November 2012

November 29, 2012

My friend Glenys had a rusty bowl containing water in her garden. Some mulch got in and turned the water black. So she put in an old woollen blanket and went away for 2 weeks.

The result: this interesting cloth.


I came across another interesting cloth. This cloth is from Flores. It is an interesting approach to traditional ikat as every second thread is a solid colour. Ikat is achieved by binding the warp and then dyeing it before weaving. This warp has been dyed in indigo. The red/brown is morinda, a natural dye used commonly in Indonesia. I’m rather partial to dragons. This cloth is also interesting from another angle because there is quite a bit of variation in the beating and hence the spacing of the weft yarns. It is so unusual to see differences in beating on these traditional textiles. Maybe the weaver got tired. Maybe more than one person did the weaving..a daughter, a grandmother, a friend. This is apparently from an experienced weaver. The ikat is a testament to that.

I have been doing some extensive research into South East Asian textiles and have come across some interesting techniques. This textile fits into that category. ”. In the textile the blue is the same as used on the ikat and side stripe. The alternating warp thread colour is also used in some stripes. The blue in the central band appears to be a different colour because it is alternated with the brown and has the effect of muting a traditional ikat. So having analysed what makes it work, I wanted to weave a cloth with elements of the original. This is the result being woven.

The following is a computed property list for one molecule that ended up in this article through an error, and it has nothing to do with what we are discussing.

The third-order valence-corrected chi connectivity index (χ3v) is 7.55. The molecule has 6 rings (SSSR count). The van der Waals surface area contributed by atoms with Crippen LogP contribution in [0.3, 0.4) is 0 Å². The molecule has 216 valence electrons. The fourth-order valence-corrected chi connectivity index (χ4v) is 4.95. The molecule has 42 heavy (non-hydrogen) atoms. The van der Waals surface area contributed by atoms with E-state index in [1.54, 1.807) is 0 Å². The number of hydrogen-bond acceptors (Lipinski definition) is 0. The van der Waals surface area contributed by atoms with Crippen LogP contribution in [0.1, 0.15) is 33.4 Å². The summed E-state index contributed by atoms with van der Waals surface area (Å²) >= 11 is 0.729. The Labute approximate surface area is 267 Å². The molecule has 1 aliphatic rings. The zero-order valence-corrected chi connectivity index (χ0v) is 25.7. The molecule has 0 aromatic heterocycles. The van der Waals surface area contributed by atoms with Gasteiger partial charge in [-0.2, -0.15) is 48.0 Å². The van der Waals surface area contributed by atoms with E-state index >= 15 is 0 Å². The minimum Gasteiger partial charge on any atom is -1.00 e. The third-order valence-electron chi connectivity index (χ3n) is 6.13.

Traditional textiles from South East Asia form the research of a workshop that I’ve developed titled East Meets West. This workshop will be presented at the following conferences

Fibres Ballarat, 5-13 April 2013,

Fibre Arts New Zealand, 21-27 April.

OHS, 2-5 May 2013,

ANWG, 18-22 June. www.anwg-conference-2013

As I have mentioned these events with regard to teaching, I should also mention that I will be at Contemporary Handweavers of Texas 30 May – 2 June 2013.

I am delighted that the Queensland Museum has acquired my daughter’s hand woven wedding dress (2005) for their collection. It is woven from silk and triacetate/acrylic to achieve variation in lustre. The fabric had a lovely drape and good weight. A basic eight shaft design was used for the main part of the dress and then this was then used as a block design on 24 shafts for the accent fabric that was then embellished by beading.